The influential and controversial critic takes literary history out of the classroom and into the public
In the field of literary history and theory, Franco Moretti is synonymous with innovation. The cofounder of the Stanford Literary Lab, he brought quantitative methods into the study of the novel, enabling a “distant” reading that uses computation to analyze literary production over centuries. But at the same time, he was also teaching undergraduates the history of literature. Knowing Moretti, it’s no surprise that he didn’t teach the course the accepted way: one author after another, in a long uninterrupted chain. Instead, he put an irregular chessboard in front of his students that was too strange to be taken for granted. Literary history had become a problem, and he offered a solution.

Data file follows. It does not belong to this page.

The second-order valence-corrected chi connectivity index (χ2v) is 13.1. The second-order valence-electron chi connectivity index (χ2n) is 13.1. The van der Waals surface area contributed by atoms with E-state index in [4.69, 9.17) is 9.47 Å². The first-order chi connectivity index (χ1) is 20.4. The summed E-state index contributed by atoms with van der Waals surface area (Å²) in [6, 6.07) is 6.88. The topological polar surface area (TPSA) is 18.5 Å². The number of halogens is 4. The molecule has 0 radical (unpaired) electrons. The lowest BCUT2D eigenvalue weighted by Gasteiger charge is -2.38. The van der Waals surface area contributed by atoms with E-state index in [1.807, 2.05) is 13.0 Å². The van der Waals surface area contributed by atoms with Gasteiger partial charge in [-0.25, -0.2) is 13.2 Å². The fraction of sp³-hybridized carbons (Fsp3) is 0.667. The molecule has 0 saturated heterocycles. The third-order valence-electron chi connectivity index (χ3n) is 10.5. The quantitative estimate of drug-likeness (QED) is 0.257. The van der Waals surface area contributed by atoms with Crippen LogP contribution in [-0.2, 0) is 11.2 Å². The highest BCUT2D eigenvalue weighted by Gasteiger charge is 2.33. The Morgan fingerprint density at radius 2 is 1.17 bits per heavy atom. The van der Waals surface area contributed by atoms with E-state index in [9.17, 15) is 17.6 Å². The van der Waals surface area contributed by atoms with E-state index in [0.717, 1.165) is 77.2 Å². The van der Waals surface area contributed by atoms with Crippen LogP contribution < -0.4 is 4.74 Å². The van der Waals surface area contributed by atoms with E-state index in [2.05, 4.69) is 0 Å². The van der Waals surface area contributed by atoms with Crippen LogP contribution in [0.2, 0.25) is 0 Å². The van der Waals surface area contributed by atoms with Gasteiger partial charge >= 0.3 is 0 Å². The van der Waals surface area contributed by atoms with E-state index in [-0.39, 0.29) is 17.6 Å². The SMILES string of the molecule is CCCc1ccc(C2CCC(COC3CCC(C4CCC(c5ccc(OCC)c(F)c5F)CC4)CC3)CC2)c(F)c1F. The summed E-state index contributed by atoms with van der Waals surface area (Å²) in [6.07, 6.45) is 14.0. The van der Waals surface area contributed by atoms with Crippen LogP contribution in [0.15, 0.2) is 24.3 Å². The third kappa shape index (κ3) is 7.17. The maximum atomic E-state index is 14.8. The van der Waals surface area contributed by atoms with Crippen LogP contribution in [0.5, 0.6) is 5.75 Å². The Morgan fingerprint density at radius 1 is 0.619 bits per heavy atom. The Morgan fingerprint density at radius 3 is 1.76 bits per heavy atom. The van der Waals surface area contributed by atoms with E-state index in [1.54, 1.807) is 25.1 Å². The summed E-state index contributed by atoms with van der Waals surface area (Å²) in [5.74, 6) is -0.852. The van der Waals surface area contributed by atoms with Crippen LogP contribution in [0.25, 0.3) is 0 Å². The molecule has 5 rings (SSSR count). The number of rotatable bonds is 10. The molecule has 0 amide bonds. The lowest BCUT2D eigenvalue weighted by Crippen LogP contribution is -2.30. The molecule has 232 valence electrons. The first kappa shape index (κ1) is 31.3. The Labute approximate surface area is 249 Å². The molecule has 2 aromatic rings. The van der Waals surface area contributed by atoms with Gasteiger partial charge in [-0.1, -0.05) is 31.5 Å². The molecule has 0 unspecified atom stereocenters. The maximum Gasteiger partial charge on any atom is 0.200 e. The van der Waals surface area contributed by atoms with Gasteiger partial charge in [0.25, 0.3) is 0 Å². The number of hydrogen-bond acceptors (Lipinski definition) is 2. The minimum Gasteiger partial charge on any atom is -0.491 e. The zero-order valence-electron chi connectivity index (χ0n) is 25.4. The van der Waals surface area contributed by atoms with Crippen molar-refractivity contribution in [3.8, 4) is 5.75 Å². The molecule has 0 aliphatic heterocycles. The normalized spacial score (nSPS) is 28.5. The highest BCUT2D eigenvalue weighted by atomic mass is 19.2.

In Far Country, Moretti take these lectures out of the classroom and lets us share in the passion and excitement that comes from radical critique. Unconstrained by genre, Moretti juxtaposes Whitman and Baudelaire, the Western and film noir, even Rembrandt and Warhol, illuminating each through their opposition. With his guidance, we revel in the process of transformation—the earthquakes that shook the “how” of artistic form—and begin to shape a new view on American culture.
Bracing in its insight and provocative in its conclusions, Far Country is a critical look at the development of American cultural hegemony.